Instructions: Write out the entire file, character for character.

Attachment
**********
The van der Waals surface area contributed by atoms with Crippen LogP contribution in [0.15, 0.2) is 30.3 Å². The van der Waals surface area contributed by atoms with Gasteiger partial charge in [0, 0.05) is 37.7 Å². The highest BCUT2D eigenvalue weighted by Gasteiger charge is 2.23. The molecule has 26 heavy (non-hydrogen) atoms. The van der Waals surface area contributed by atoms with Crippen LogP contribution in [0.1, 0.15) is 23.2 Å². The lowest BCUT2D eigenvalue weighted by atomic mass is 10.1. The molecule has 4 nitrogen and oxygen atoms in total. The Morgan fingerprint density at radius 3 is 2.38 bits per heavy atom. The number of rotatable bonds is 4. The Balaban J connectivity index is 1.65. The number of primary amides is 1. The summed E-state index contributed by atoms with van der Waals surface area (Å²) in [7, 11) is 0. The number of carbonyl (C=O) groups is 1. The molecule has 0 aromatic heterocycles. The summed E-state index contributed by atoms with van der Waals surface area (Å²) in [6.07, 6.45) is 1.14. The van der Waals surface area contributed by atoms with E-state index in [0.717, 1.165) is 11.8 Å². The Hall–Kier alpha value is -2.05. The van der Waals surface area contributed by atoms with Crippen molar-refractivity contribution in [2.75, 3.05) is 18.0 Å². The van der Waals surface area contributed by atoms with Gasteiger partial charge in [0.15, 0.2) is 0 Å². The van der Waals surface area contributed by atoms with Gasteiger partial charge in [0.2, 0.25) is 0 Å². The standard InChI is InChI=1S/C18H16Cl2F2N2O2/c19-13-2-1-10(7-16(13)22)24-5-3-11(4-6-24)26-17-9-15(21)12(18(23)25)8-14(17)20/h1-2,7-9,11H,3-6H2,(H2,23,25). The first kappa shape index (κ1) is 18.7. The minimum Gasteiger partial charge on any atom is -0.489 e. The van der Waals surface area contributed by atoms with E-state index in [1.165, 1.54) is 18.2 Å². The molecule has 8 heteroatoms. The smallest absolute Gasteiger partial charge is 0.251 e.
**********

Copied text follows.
The van der Waals surface area contributed by atoms with Crippen LogP contribution in [0.15, 0.2) is 30.3 Å². The van der Waals surface area contributed by atoms with Gasteiger partial charge in [0, 0.05) is 37.7 Å². The highest BCUT2D eigenvalue weighted by Gasteiger charge is 2.23. The molecule has 26 heavy (non-hydrogen) atoms. The van der Waals surface area contributed by atoms with Crippen LogP contribution in [0.1, 0.15) is 23.2 Å². The lowest BCUT2D eigenvalue weighted by atomic mass is 10.1. The molecule has 4 nitrogen and oxygen atoms in total. The Morgan fingerprint density at radius 3 is 2.38 bits per heavy atom. The number of rotatable bonds is 4. The Balaban J connectivity index is 1.65. The number of primary amides is 1. The summed E-state index contributed by atoms with van der Waals surface area (Å²) in [7, 11) is 0. The number of carbonyl (C=O) groups is 1. The molecule has 0 aromatic heterocycles. The summed E-state index contributed by atoms with van der Waals surface area (Å²) in [6.07, 6.45) is 1.14. The van der Waals surface area contributed by atoms with E-state index in [0.717, 1.165) is 11.8 Å². The Hall–Kier alpha value is -2.05. The van der Waals surface area contributed by atoms with Crippen molar-refractivity contribution in [2.75, 3.05) is 18.0 Å². The van der Waals surface area contributed by atoms with Gasteiger partial charge in [0.15, 0.2) is 0 Å². The van der Waals surface area contributed by atoms with Gasteiger partial charge in [0.2, 0.25) is 0 Å². The standard InChI is InChI=1S/C18H16Cl2F2N2O2/c19-13-2-1-10(7-16(13)22)24-5-3-11(4-6-24)26-17-9-15(21)12(18(23)25)8-14(17)20/h1-2,7-9,11H,3-6H2,(H2,23,25). The first kappa shape index (κ1) is 18.7. The minimum Gasteiger partial charge on any atom is -0.489 e. The van der Waals surface area contributed by atoms with E-state index in [1.165, 1.54) is 18.2 Å². The molecule has 8 heteroatoms. The smallest absolute Gasteiger partial charge is 0.251 e.